Ky. Legislature has ignored 'right to healthy environment' bill that sparked Montana climate case
Young environmentalists won a landmark case in Montana on Monday when a court ruled the state violated their right to a healthy environment by permitting fossil fuel development without considering its impacts on climate change.
The decision hinges on constitutional language that some Democrats in Kentucky have pushed for years.
In the first ruling of its kind in the U.S., attorneys for the 16 plaintiffs, ranging in age from six to 22, focused arguments on their clients’ constitutional right to a “clean and healthful environment."
Montana is one of three states in the country with a so-called Green Amendment that guarantees its citizens the constitutional right to clean air, water and a healthy environment.
In the103-page decision, Montana District Court Judge Kathy Seeley determined that the state’s Environmental Policy Act has harmed the state’s environment because it failed to take into consideration the climate impacts of fossil fuel development.
“Montana’s GHG (greenhouse gas) emissions and climate change have been proved to be a substantial factor in causing climate impacts to Montana’s environment and harm and injury to the Youth Plaintiffs,” she wrote.
Montana's Republican attorney generalhas said she will appeal the ruling to the state Supreme Court.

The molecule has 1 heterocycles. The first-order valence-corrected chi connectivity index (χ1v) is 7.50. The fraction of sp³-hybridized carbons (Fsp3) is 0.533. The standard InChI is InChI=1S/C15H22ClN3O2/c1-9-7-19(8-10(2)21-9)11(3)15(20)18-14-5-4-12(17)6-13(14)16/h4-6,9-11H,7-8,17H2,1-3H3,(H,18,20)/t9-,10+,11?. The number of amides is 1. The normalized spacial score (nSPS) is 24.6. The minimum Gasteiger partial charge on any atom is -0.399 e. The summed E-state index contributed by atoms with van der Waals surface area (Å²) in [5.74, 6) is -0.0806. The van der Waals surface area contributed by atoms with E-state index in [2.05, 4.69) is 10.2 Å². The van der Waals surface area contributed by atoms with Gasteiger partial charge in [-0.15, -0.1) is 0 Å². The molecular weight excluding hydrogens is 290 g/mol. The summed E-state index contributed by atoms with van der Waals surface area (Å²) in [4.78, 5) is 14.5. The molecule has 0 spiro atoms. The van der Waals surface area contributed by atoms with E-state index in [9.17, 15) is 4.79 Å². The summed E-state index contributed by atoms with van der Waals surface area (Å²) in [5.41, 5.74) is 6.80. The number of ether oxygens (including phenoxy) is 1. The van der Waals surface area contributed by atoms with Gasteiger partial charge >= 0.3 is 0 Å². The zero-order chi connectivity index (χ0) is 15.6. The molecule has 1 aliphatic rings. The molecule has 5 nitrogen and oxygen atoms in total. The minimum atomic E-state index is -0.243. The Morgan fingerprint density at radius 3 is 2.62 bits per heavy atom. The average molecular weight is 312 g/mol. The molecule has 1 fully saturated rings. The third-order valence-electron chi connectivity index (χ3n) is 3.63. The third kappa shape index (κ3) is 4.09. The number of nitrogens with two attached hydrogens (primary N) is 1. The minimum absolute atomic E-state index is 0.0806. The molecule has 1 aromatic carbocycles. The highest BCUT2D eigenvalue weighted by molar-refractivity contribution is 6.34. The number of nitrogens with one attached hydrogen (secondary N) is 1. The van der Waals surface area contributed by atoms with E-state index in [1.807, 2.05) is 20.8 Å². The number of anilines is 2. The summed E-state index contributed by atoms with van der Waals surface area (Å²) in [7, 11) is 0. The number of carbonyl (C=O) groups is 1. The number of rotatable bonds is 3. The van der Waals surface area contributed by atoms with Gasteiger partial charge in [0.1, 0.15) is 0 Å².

Democrats in the Kentucky House of Representatives have sponsored similar legislation for at least four years, but Republican leaders have never given the proposal a committee hearing – the very first step of a bill’s journey to become law.
“Well, it died a slow and painful death. But I would say no Democratic policies have gone anywhere, the last few sessions,” said Democratic Rep. Josie Raymond of Louisville, the bill's most recent sponsor. “We've had discussions. We've generated as much momentum as possible in the last couple years.”
Language for Kentucky’s bill originated with the nonprofit National Caucus of Environmental Legislators, and has so far been passed in Pennsylvania, New York and Montana, according to the organization.
The act was included in a rewrite to Montana’s constitution in 1972, just two years after Republican President Richard Nixon established the Environmental Protection Agency, in an era of bipartisan support for environmental action.
But there is little support for a similar amendment in Kentucky among the state’s Republican-dominated Legislature. The chair of the House Natural Resources and Energy Committee, for example, denies the existence of human caused climate change.
Some elected Democrats in the state also don’t lean into environmental issues; Democratic Gov. Andy Beshear rarely talks about climate change at all.
On top of that, there's a high bar to amend Kentucky’s constitution. It requires a three-fifths majority vote in both legislative chambers, as well as a successful voter referendum to change the state's fundamental legal document.
Nonetheless, Raymond said she plans to file the legislation again in next year’s session and expects she’ll have more co-sponsors on her bill than ever before.
“And so this case, this ruling today shows us that it is a really viable strategy to ensure that the rights, especially of young people, for a clean environment can be protected under this type of law,” Raymond said.